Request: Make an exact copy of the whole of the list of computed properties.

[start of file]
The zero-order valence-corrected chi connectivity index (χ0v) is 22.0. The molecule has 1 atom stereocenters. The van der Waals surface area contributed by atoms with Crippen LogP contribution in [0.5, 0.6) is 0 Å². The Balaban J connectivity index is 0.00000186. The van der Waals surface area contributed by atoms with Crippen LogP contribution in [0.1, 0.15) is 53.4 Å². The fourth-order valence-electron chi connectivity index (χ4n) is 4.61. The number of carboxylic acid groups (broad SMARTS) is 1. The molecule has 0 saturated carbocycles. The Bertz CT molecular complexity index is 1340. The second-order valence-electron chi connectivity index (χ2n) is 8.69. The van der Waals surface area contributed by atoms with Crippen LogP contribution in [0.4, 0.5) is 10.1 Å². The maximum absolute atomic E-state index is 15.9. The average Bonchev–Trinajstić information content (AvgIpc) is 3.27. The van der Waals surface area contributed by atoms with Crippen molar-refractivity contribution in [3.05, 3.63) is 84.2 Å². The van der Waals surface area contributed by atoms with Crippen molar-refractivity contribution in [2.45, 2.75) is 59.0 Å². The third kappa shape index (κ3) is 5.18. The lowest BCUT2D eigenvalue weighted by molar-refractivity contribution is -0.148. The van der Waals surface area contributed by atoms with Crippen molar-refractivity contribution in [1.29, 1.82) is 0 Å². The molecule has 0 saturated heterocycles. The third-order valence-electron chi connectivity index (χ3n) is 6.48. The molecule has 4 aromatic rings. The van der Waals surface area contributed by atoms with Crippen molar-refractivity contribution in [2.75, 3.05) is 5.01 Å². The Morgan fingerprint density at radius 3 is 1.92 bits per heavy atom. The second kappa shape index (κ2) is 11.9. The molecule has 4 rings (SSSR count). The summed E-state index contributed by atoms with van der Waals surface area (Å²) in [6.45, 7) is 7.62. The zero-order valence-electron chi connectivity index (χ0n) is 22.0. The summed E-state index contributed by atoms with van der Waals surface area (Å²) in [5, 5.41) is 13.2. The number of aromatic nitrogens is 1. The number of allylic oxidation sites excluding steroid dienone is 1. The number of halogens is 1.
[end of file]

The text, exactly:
The zero-order valence-corrected chi connectivity index (χ0v) is 22.0. The molecule has 1 atom stereocenters. The van der Waals surface area contributed by atoms with Crippen LogP contribution in [0.5, 0.6) is 0 Å². The Balaban J connectivity index is 0.00000186. The van der Waals surface area contributed by atoms with Crippen LogP contribution in [0.1, 0.15) is 53.4 Å². The fourth-order valence-electron chi connectivity index (χ4n) is 4.61. The number of carboxylic acid groups (broad SMARTS) is 1. The molecule has 0 saturated carbocycles. The Bertz CT molecular complexity index is 1340. The second-order valence-electron chi connectivity index (χ2n) is 8.69. The van der Waals surface area contributed by atoms with Crippen LogP contribution in [0.4, 0.5) is 10.1 Å². The maximum absolute atomic E-state index is 15.9. The average Bonchev–Trinajstić information content (AvgIpc) is 3.27. The van der Waals surface area contributed by atoms with Crippen molar-refractivity contribution in [3.05, 3.63) is 84.2 Å². The van der Waals surface area contributed by atoms with Crippen molar-refractivity contribution in [2.45, 2.75) is 59.0 Å². The third kappa shape index (κ3) is 5.18. The lowest BCUT2D eigenvalue weighted by molar-refractivity contribution is -0.148. The van der Waals surface area contributed by atoms with Crippen molar-refractivity contribution in [1.29, 1.82) is 0 Å². The molecule has 0 saturated heterocycles. The third-order valence-electron chi connectivity index (χ3n) is 6.48. The molecule has 4 aromatic rings. The van der Waals surface area contributed by atoms with Crippen molar-refractivity contribution in [2.75, 3.05) is 5.01 Å². The Morgan fingerprint density at radius 3 is 1.92 bits per heavy atom. The second kappa shape index (κ2) is 11.9. The molecule has 4 rings (SSSR count). The summed E-state index contributed by atoms with van der Waals surface area (Å²) in [6.45, 7) is 7.62. The zero-order valence-electron chi connectivity index (χ0n) is 22.0. The summed E-state index contributed by atoms with van der Waals surface area (Å²) in [5, 5.41) is 13.2. The number of aromatic nitrogens is 1. The number of allylic oxidation sites excluding steroid dienone is 1. The number of halogens is 1.